Fifty years ago, when interstates were first constructed, two were built through an Indianapolis downtown that had been largely abandoned for the suburbs–a downtown dramatically different from today’s vibrant city center. The routing decisions made at that time divided neighborhoods, exacerbated public safety problems, and delayed the ensuing commercial and residential redevelopment of our downtown.

Fifty years later, those interstates and their bridges are deteriorated and require repair. The Indiana Department of Transportation (INDOT) has proposed to make those repairs, and in the process to further widen the interstate lanes and bridges and buttress them with enormous, dystopian concrete walls.

Thanks to the need for extensive and costly repairs, Indianapolis has a once-in-a-lifetime opportunity to dramatically improve a thoroughly dysfunctional system. A thoughtful revamping could improve traffic flow and restore community connectivity and walkability; it could also spur economic development that would significantly add to the city’s tax base. (Nothing to sneeze at, given our fiscal constraints.)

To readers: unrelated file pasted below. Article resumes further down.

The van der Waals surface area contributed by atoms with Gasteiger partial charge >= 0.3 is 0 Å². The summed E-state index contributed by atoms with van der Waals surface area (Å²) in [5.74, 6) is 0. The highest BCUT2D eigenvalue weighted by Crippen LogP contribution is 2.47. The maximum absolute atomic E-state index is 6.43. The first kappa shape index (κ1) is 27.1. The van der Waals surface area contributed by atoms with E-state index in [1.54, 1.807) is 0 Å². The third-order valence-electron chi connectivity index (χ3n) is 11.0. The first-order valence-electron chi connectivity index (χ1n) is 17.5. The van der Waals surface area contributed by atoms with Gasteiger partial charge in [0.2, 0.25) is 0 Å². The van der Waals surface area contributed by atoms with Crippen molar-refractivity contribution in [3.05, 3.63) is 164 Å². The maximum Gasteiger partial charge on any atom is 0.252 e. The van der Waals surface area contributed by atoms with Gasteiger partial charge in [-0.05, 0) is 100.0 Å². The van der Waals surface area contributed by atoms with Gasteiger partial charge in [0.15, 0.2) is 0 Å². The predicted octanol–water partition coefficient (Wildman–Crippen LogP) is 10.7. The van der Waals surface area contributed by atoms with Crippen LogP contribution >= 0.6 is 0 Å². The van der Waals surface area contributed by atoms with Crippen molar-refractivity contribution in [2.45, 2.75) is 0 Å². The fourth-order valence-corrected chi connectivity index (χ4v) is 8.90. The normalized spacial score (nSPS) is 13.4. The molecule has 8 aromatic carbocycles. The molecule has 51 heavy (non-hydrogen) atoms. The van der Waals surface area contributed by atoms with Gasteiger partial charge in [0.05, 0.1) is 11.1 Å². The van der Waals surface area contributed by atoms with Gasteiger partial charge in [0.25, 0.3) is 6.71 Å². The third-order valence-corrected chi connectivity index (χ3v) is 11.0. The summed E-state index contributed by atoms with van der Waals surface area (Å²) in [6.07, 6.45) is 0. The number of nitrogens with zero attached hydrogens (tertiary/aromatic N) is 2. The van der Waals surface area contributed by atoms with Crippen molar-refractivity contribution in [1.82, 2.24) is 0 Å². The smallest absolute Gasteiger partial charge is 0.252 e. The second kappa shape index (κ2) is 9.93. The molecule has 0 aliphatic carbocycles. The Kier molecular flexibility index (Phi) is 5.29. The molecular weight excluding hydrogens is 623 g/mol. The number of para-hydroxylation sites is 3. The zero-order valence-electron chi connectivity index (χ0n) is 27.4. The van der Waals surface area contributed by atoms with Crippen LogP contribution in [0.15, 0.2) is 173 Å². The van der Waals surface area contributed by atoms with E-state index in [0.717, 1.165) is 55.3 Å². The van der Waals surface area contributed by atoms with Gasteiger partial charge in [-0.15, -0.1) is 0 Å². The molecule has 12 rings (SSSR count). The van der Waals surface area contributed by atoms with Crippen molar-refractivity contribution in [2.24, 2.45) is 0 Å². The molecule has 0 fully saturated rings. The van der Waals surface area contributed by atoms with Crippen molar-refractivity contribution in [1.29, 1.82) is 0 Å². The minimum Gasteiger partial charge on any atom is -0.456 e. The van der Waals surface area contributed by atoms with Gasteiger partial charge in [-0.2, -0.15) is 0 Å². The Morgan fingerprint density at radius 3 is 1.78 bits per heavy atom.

It is rare that a city gets an opportunity like this. Whatever decisions are made now will be in place for at least fifty to sixty years, so you would think that careful planning would be undertaken, to ensure that any project fixes current problems and is consistent with the city’s quality of life and transportation goals.

Thus far, however, both INDOT and the Mayor’s office have seemed disinterested in engaging in such a planning process, or considering anything other than a routine, “off the shelf” (and very expensive) repair and lane widening project that will simply lock the current problems into place.

In response to that disinterest, a group of planners, architects, landscape architects and residents who have made significant investments in the city center have come together to propose two potential alternatives to the currently proposed approach, and are urging INDOT to analyze and consider those alternatives.